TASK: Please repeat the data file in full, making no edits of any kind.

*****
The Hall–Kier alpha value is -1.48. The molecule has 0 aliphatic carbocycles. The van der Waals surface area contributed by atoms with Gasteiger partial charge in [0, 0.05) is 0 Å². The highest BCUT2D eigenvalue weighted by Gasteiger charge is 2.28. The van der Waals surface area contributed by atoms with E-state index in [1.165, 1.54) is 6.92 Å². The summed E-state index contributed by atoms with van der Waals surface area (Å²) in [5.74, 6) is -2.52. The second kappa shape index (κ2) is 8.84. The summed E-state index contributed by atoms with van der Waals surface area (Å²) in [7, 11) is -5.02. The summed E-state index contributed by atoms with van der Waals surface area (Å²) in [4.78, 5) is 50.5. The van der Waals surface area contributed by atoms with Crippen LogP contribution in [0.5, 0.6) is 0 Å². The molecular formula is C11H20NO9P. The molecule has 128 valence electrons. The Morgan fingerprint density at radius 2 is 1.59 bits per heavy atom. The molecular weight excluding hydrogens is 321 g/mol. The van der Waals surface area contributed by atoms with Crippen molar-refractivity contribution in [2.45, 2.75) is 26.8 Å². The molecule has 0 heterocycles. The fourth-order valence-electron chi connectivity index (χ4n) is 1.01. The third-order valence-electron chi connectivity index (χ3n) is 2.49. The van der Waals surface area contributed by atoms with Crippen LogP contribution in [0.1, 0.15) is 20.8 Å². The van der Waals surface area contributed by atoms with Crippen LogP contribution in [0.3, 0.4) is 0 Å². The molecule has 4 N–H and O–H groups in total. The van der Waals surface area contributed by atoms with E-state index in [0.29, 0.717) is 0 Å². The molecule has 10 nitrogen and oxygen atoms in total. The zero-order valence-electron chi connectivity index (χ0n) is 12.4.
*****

The Hall–Kier alpha value is -1.48. The molecule has 0 aliphatic carbocycles. The van der Waals surface area contributed by atoms with Gasteiger partial charge in [0, 0.05) is 0 Å². The highest BCUT2D eigenvalue weighted by Gasteiger charge is 2.28. The van der Waals surface area contributed by atoms with E-state index in [1.165, 1.54) is 6.92 Å². The summed E-state index contributed by atoms with van der Waals surface area (Å²) in [5.74, 6) is -2.52. The second kappa shape index (κ2) is 8.84. The summed E-state index contributed by atoms with van der Waals surface area (Å²) in [7, 11) is -5.02. The summed E-state index contributed by atoms with van der Waals surface area (Å²) in [4.78, 5) is 50.5. The van der Waals surface area contributed by atoms with Crippen LogP contribution in [0.5, 0.6) is 0 Å². The molecular formula is C11H20NO9P. The molecule has 128 valence electrons. The Morgan fingerprint density at radius 2 is 1.59 bits per heavy atom. The molecular weight excluding hydrogens is 321 g/mol. The van der Waals surface area contributed by atoms with Crippen molar-refractivity contribution in [2.45, 2.75) is 26.8 Å². The molecule has 0 heterocycles. The fourth-order valence-electron chi connectivity index (χ4n) is 1.01. The third-order valence-electron chi connectivity index (χ3n) is 2.49. The van der Waals surface area contributed by atoms with Crippen LogP contribution in [0.1, 0.15) is 20.8 Å². The van der Waals surface area contributed by atoms with Crippen LogP contribution in [0.3, 0.4) is 0 Å². The molecule has 4 N–H and O–H groups in total. The van der Waals surface area contributed by atoms with E-state index in [0.29, 0.717) is 0 Å². The molecule has 10 nitrogen and oxygen atoms in total. The zero-order valence-electron chi connectivity index (χ0n) is 12.4.